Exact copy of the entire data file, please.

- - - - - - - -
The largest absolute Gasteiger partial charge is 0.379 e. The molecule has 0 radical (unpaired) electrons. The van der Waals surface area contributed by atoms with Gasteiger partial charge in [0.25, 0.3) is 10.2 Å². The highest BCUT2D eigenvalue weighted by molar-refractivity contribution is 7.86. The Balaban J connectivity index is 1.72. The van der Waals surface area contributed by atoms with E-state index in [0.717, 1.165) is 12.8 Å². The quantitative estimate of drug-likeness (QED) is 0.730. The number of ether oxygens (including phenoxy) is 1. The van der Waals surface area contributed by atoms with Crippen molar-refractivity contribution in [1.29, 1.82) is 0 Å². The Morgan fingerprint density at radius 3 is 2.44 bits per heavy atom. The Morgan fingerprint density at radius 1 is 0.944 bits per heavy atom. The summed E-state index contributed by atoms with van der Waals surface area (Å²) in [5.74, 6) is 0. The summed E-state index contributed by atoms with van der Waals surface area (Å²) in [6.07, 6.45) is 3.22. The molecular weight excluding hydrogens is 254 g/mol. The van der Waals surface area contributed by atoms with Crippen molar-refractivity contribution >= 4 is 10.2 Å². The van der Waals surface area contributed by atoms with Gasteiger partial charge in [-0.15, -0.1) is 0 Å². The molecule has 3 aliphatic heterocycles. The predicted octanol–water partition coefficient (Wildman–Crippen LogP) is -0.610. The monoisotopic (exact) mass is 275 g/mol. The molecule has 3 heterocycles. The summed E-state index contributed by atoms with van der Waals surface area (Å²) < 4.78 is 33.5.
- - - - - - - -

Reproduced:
The largest absolute Gasteiger partial charge is 0.379 e. The molecule has 0 radical (unpaired) electrons. The van der Waals surface area contributed by atoms with Gasteiger partial charge in [0.25, 0.3) is 10.2 Å². The highest BCUT2D eigenvalue weighted by molar-refractivity contribution is 7.86. The Balaban J connectivity index is 1.72. The van der Waals surface area contributed by atoms with E-state index in [0.717, 1.165) is 12.8 Å². The quantitative estimate of drug-likeness (QED) is 0.730. The number of ether oxygens (including phenoxy) is 1. The van der Waals surface area contributed by atoms with Crippen molar-refractivity contribution in [1.29, 1.82) is 0 Å². The Morgan fingerprint density at radius 3 is 2.44 bits per heavy atom. The Morgan fingerprint density at radius 1 is 0.944 bits per heavy atom. The summed E-state index contributed by atoms with van der Waals surface area (Å²) in [5.74, 6) is 0. The summed E-state index contributed by atoms with van der Waals surface area (Å²) in [6.07, 6.45) is 3.22. The molecular weight excluding hydrogens is 254 g/mol. The van der Waals surface area contributed by atoms with Crippen molar-refractivity contribution >= 4 is 10.2 Å². The van der Waals surface area contributed by atoms with Gasteiger partial charge in [-0.15, -0.1) is 0 Å². The molecule has 3 aliphatic heterocycles. The predicted octanol–water partition coefficient (Wildman–Crippen LogP) is -0.610. The monoisotopic (exact) mass is 275 g/mol. The molecule has 3 heterocycles. The summed E-state index contributed by atoms with van der Waals surface area (Å²) < 4.78 is 33.5.